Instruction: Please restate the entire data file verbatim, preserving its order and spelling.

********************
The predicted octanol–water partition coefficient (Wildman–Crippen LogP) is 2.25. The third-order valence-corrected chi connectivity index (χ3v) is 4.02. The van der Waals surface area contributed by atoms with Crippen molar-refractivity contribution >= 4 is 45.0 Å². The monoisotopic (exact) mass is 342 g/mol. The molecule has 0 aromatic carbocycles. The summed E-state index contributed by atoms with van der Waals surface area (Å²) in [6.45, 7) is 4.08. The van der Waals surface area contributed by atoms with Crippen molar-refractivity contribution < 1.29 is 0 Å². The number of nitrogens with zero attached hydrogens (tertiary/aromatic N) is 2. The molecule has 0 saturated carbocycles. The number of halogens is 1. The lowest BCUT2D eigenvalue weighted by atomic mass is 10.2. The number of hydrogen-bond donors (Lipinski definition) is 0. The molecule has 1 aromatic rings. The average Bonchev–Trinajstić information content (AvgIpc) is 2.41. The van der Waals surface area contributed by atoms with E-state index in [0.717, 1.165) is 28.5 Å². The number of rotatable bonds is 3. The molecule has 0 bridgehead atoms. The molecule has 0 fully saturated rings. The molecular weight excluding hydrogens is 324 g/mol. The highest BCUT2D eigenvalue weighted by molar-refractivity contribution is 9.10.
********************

The predicted octanol–water partition coefficient (Wildman–Crippen LogP) is 2.25. The third-order valence-corrected chi connectivity index (χ3v) is 4.02. The van der Waals surface area contributed by atoms with Crippen molar-refractivity contribution >= 4 is 45.0 Å². The monoisotopic (exact) mass is 342 g/mol. The molecule has 0 aromatic carbocycles. The summed E-state index contributed by atoms with van der Waals surface area (Å²) in [6.45, 7) is 4.08. The van der Waals surface area contributed by atoms with Crippen molar-refractivity contribution < 1.29 is 0 Å². The number of nitrogens with zero attached hydrogens (tertiary/aromatic N) is 2. The molecule has 0 saturated carbocycles. The number of halogens is 1. The lowest BCUT2D eigenvalue weighted by atomic mass is 10.2. The number of hydrogen-bond donors (Lipinski definition) is 0. The molecule has 1 aromatic rings. The average Bonchev–Trinajstić information content (AvgIpc) is 2.41. The van der Waals surface area contributed by atoms with E-state index in [0.717, 1.165) is 28.5 Å². The number of rotatable bonds is 3. The molecule has 0 bridgehead atoms. The molecule has 0 fully saturated rings. The molecular weight excluding hydrogens is 324 g/mol. The highest BCUT2D eigenvalue weighted by molar-refractivity contribution is 9.10.